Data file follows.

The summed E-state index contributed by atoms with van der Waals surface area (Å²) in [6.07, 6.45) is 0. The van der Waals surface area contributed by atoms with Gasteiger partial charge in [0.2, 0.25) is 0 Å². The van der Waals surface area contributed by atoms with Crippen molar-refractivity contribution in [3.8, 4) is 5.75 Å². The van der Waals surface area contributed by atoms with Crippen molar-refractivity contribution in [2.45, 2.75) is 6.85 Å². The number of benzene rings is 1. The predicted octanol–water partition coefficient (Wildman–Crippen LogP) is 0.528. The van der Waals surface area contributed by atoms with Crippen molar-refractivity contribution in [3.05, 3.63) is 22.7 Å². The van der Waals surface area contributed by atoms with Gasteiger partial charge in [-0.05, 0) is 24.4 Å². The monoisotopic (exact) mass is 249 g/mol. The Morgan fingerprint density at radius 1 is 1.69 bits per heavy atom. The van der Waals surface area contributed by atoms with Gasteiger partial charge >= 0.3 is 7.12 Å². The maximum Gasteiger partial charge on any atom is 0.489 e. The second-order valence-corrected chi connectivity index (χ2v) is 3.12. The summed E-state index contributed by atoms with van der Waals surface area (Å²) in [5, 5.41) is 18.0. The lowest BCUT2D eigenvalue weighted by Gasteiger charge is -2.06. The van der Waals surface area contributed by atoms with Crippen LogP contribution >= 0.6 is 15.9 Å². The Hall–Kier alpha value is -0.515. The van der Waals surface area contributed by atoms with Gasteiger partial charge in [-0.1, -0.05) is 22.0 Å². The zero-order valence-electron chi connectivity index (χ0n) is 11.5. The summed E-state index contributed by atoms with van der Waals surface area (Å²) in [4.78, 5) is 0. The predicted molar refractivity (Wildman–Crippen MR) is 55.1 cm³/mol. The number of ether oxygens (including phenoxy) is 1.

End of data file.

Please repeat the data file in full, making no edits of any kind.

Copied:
The summed E-state index contributed by atoms with van der Waals surface area (Å²) in [6.07, 6.45) is 0. The van der Waals surface area contributed by atoms with Gasteiger partial charge in [0.2, 0.25) is 0 Å². The van der Waals surface area contributed by atoms with Crippen molar-refractivity contribution in [3.8, 4) is 5.75 Å². The van der Waals surface area contributed by atoms with Crippen molar-refractivity contribution in [2.45, 2.75) is 6.85 Å². The number of benzene rings is 1. The predicted octanol–water partition coefficient (Wildman–Crippen LogP) is 0.528. The van der Waals surface area contributed by atoms with Crippen molar-refractivity contribution in [3.05, 3.63) is 22.7 Å². The van der Waals surface area contributed by atoms with Gasteiger partial charge in [-0.05, 0) is 24.4 Å². The monoisotopic (exact) mass is 249 g/mol. The Morgan fingerprint density at radius 1 is 1.69 bits per heavy atom. The van der Waals surface area contributed by atoms with Gasteiger partial charge >= 0.3 is 7.12 Å². The maximum Gasteiger partial charge on any atom is 0.489 e. The second-order valence-corrected chi connectivity index (χ2v) is 3.12. The summed E-state index contributed by atoms with van der Waals surface area (Å²) in [5, 5.41) is 18.0. The lowest BCUT2D eigenvalue weighted by Gasteiger charge is -2.06. The van der Waals surface area contributed by atoms with Crippen LogP contribution >= 0.6 is 15.9 Å². The Hall–Kier alpha value is -0.515. The van der Waals surface area contributed by atoms with Gasteiger partial charge in [-0.1, -0.05) is 22.0 Å². The zero-order valence-electron chi connectivity index (χ0n) is 11.5. The summed E-state index contributed by atoms with van der Waals surface area (Å²) in [4.78, 5) is 0. The predicted molar refractivity (Wildman–Crippen MR) is 55.1 cm³/mol. The number of ether oxygens (including phenoxy) is 1.